A sparse crowd congregated at my apartment this time for another of our east-end film nights, actually it was just Jules and I, but that's okay. Tiff's impending midnight madness screenings and a slew of colds and fevers has thinned the potential guest list but to make up for it Jules has supplied another amazing bounty from his last beer run to Buffalo. The highlight of which was the Sierra Nevada southern hemisphere harvest ale.
Last time out we watched the semi-atrocious Solarbabies, a kind of low budget Mad Max/Lacrosse/Rollerball mashup which supplied laughs and cries in equal measure, all unintentional. Finally though, back to the classics. The quality of the film this week is way up with a long overdue revisiting of Mad Max 2 aka The Road Warrior, on blu-ray of course.
Now, the guys give me a hard time over my hi-def advocacy ever since I spoiled our screening of Hard Boiled by whingeing all the way through the film about the fact it was only on DVD. Can I just say though, it would certainly have been better on blu-ray and Mad Max 2 is a case in point.
This new print looks so fresh and sharp that it feels like it was shot this year. What struck me most about this film is really how well it has stood the test of time. It was in fact even better than I ever remember it being. It is better than I had any right to expect. Somehow, I think they managed to get every element just right.
The cinematography is epic with huge panaromas of the outback "wastelands" of Oz. Some of the shots are so wide you can actually see the curvature of the earth.
The characters and costumes are timeless, gritty and disturbing and though it's pretty over the top it manages to avoid feeling camp and stays menacing. I think the gay biker vigilantes in bondage gear have only become more terrifying as I've gotten older and will continue to do so.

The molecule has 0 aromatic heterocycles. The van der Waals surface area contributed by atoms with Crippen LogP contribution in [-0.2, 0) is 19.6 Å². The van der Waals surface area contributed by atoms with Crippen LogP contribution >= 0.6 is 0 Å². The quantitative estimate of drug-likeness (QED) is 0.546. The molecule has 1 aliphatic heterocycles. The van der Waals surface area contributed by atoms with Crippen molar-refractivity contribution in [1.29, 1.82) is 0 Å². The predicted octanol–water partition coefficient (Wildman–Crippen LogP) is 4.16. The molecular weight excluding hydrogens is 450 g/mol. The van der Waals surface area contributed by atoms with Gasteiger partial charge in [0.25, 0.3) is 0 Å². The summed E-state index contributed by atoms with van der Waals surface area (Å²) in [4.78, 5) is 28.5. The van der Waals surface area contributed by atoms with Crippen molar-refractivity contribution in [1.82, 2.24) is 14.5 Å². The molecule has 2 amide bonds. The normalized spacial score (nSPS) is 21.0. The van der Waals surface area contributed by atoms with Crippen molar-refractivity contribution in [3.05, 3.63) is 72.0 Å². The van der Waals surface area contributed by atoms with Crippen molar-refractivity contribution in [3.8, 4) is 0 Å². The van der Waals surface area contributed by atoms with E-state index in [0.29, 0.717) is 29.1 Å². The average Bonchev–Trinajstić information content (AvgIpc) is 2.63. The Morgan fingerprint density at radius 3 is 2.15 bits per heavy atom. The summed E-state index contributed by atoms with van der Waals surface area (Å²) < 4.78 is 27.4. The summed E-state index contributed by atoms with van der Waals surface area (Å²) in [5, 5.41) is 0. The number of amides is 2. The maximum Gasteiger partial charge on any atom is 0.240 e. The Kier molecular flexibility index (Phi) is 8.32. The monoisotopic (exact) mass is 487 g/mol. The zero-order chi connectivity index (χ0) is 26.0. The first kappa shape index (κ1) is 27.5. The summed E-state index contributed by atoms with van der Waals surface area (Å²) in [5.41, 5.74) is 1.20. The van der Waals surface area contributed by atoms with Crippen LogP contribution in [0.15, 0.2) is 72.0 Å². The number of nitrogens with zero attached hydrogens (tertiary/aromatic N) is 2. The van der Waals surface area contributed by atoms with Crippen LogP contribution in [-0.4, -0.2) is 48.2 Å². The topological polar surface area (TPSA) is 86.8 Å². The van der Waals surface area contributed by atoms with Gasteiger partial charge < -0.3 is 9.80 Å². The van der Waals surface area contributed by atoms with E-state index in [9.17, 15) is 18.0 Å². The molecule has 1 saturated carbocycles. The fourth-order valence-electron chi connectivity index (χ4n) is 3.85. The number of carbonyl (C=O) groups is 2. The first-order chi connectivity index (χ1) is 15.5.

The road chase action sequences are just the best. All done for real and it pays off, you really appreciate the speed and danger of it all. The orchestral score is also a triumph. There's not much dialogue to worry about and what there is doesn't detract. Some of it is even really funny. And the cars, oh the cars are glorious.
The root of this films success though is Max, the quintessential nihilist wandering the wastelands and the fact that Max is so long gone he wants nothing from anyone, he won't let anyone near him. Atleast Travis Bickle had a plan, an aim. There's a beautiful girl, Max ignores her until she is pierced with a crossbow and lies bleeding on some barbed wire. Max doesn't flinch. The "Paradise" that they are heading for, Max knows it doesn't exist. He meets people who try and befriend him, he deletes them from his facebook. Max has really had enough. The only flicker of humanity shows in Max's relationship with the so credited "feral kid", whom is revealed as narrator right at the last moment. The credits rolled and I had to sit and take a moment. I had to watch it again the next day and enjoyed it even more without the distraction of Jules systematically spilling beer on each item of furniture in my apartment. I just love everything about Mad Max 2.
This film is more than just a kitsch cult item, it's a bonafide classic of the genre.